Our around-the-office conversation last week about book choices led to a different idea. I asked some members of our faculty (randomly selected on the basis of who is currently in town) what they would recommend to new students who said they would like to do some preparatory reading, but only had time for one book. Some of the professors linked the book to their courses. Others provided a more general recommendation. These might not be the books you would want to take to the beach this summer, but here are some of the professors’ ideas for useful preparation.

Ian Johnstone, one of our international lawyers recommended Foundations of International Law and Politics (edited by Oona Anne Hathaway and Harold Hongju Koh) for his International Organizations course (ILO L220), and Understanding Peacekeeping, written by Alex J. Bellamy, Paul Williams, and Stuart Griffin for his Peace Operations course (ILO L224).

Another member of the law faculty, Joel Trachtman makes a general recommendation: Research Handbook in International Economic Law (by Andrew T. Guzman & Alan O. Sykes), which he notes has a number of excellent papers introducing various topics in international economic law.

Switching to a different Fletcher division, historian Leila Fawaz suggests: Between Memory And Desire: The Middle East In A Troubled Age (by R. Stephen Humphreys). She adds that Guests of the Sheik: An Ethnography of an Iraqi Village (by Elizabeth W. Fernea) is “a wonderful very old book” that is useful for beginners in the field.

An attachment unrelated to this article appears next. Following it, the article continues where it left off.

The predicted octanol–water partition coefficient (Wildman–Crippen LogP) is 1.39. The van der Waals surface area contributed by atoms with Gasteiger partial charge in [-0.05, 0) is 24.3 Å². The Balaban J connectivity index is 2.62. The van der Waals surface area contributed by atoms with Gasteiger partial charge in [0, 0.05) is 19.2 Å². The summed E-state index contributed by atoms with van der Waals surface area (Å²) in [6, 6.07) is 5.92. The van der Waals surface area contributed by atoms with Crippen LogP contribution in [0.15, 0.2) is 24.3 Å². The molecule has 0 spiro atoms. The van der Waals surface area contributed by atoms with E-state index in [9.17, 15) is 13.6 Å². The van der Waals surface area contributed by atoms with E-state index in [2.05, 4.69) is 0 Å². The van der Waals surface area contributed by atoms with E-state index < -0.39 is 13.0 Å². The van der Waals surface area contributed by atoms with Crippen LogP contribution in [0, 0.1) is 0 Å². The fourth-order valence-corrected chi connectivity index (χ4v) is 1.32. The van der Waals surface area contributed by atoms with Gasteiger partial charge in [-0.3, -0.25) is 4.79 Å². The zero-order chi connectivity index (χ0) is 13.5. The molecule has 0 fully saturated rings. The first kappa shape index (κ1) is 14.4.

Covering a different part of the world, Alan Wachman notes that future students interested in “understanding the narrative of modern China” could begin with In Search of Modern China (by Jonathan D. Spence), while those wishing to focus on Chinese international relations and strategy could look at Cultural Realism: Strategic Culture and Grand Strategy in Chinese History (by Alastair Iain Johnston). His last suggestion for those interested in China, particularly modern China’s history of territorial disputes in Asia, is Imperial Rivals: China, Russia, and their Disputed Frontier (by S.C.M. Paine). But his suggestion for general knowledge is that “every student of international politics ought to read Thucydides’s history of the Peloponnesian Wars.”

As for warfare in a more modern setting, Richard Shultz recommends Utility of Force: The Art of War in the Modern World (by Rupert Smith), which he calls an “interesting walk through the 90s, up to the present” dealing with the changing nature of war.

Last, Alan Henrikson suggests a book that he has, in fact, told his students to start this summer, though they won’t take his course until the spring semester: Postwar: A History of Europe Since 1945 (by Tony Judt). He tells me it’s long (“Tolstoian” is how he refers to it) but that it’s a “perfect book for serious students in international relations and history to read for background” and not only for those interested in Europe.

More suggestions may be coming later in the summer. Rest assured — there’s no required pre-Fletcher reading. But this list may give you a sense of the type of material out there to help you prepare for your graduate studies. Happy reading!

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